Thank you, Jim. I am delighted to be here, Carol, and honored to be a speaker today. As Jim said, I am an admiralty attorney. I practice mostly in New York City but also on Long Island, and for the past eight or nine years I have been representing commercial fishermen, these poor beleaguered men who are engaged in the most dangerous occupation in the world. And as Jim said, in my lifetime we have gone from total freedom of the seas to a situation now where commercial fishermen are probably the most regulated people on earth, an occupation that was once characterized as total freedom. You know, you want to go fishing, you go fishing. You go when you want and catch what you want and catch how much that you want.
Now you've got a situation where the bureaucrats are telling you when you can fish, where you can fish, how much you can catch, and they have got to approve it before you leave. It is a situation where the commercial fisherman is blamed for not policing all the species in the seas, which they may have some responsibility for.
But the government and the governments of the world cannot shirk their own responsibilities for the situation that has developed. It was the government that financed the construction of all these huge factory ships that managed to rape the waters of the Atlantic Ocean. The Georges Banks and the Grand Banks have been furnishing cod to the world since some say before Columbus and in the 1980s they just took everything. So the regulation of fisheries really got going and we have got into a situation now where it is almost totalitarian. This problem, as I say, resulted from the huge capitalization of fisheries and then, of course, it became a crisis and you have always got to have a crisis in order to rape citizen's rights.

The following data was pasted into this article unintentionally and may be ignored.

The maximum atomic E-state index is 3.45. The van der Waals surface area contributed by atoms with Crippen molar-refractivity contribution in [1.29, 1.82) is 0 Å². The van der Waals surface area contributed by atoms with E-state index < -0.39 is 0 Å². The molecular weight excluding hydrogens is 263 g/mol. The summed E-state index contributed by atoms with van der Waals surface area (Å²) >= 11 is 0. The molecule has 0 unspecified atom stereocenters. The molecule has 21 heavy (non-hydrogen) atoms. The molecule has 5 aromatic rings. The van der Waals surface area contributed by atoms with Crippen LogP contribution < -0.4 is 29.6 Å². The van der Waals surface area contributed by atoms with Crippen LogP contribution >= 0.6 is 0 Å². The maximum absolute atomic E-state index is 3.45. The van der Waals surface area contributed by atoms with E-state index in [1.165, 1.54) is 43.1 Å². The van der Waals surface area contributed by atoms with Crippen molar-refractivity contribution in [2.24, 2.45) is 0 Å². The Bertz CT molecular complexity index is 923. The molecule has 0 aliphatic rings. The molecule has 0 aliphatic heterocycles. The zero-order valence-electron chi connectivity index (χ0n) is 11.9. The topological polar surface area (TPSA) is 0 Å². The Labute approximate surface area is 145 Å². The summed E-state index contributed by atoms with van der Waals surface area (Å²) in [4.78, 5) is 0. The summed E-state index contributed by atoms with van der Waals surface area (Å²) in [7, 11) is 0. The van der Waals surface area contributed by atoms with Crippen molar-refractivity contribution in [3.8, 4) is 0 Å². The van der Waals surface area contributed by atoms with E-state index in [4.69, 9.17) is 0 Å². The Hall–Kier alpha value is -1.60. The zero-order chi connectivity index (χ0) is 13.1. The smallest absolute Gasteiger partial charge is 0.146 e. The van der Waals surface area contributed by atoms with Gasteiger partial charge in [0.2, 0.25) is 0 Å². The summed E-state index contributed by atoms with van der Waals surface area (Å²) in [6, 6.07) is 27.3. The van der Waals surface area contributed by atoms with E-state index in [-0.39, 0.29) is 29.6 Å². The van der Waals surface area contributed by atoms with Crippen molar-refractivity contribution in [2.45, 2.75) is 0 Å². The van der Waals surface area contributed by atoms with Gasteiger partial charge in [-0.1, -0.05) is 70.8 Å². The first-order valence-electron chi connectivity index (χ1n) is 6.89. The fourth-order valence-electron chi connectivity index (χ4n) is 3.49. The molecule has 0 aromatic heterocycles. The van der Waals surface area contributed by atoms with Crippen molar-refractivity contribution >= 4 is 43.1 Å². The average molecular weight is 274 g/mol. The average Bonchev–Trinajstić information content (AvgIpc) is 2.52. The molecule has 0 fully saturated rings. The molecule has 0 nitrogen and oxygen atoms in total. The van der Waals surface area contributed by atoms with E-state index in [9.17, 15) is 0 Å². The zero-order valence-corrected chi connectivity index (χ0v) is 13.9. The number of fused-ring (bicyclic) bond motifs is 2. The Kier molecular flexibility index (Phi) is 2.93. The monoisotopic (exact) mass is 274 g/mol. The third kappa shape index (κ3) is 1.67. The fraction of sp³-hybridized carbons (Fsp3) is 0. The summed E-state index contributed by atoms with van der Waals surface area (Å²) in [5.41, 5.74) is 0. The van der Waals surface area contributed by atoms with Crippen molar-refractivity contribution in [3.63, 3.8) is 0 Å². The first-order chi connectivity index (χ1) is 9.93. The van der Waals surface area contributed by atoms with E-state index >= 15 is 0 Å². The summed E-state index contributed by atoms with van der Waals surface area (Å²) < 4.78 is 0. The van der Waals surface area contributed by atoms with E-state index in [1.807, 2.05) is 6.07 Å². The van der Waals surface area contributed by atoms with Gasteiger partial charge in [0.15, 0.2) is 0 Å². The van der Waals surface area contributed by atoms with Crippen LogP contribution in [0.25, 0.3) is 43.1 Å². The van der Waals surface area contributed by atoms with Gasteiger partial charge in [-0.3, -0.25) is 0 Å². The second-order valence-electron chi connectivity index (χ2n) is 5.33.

The problem in the world's fisheries is what they call the tragedy of the commons. This was a concept, I guess, that was recognized first in feudal England where you had common grazing rights. The problem with common grazing rights is that if Alf is going to put five cows on the property, Ben is going to put ten on and Charles is going to come around and put 500 on it, because it doesn't cost them anything to maintain the property. All they do is take, and pretty soon everybody is out of the cow-raising business because there is no more foliage. Well, the bounty of the seas protected us from that situation for centuries until about the 'seventies and the 'eighties when they basically went after the cod. And after they got all the cod, they went after the caplin and the stuff that the cod eat; so we have got a situation where we are not able to rebuild these fisheries.
Now, the answer that the government gave was, well, let's regulate it. And of course in their heavy hand they decided, rather than regulate the resource they would regulate the fishermen. So you've got a situation now where if you want to become a commercial fisherman, the short answer is you can't. You cannot get into the fisheries today. You can go recreational fishing, but you can't sell your catch. They call it a moratorium on licenses, and virtually every viable economic fishery is closed. The only way you are going to get a license is if you buy a corporation that has got one or use some other legal chicanery to get one, because you are not going to be issued one. So basically the public resource has been privatized.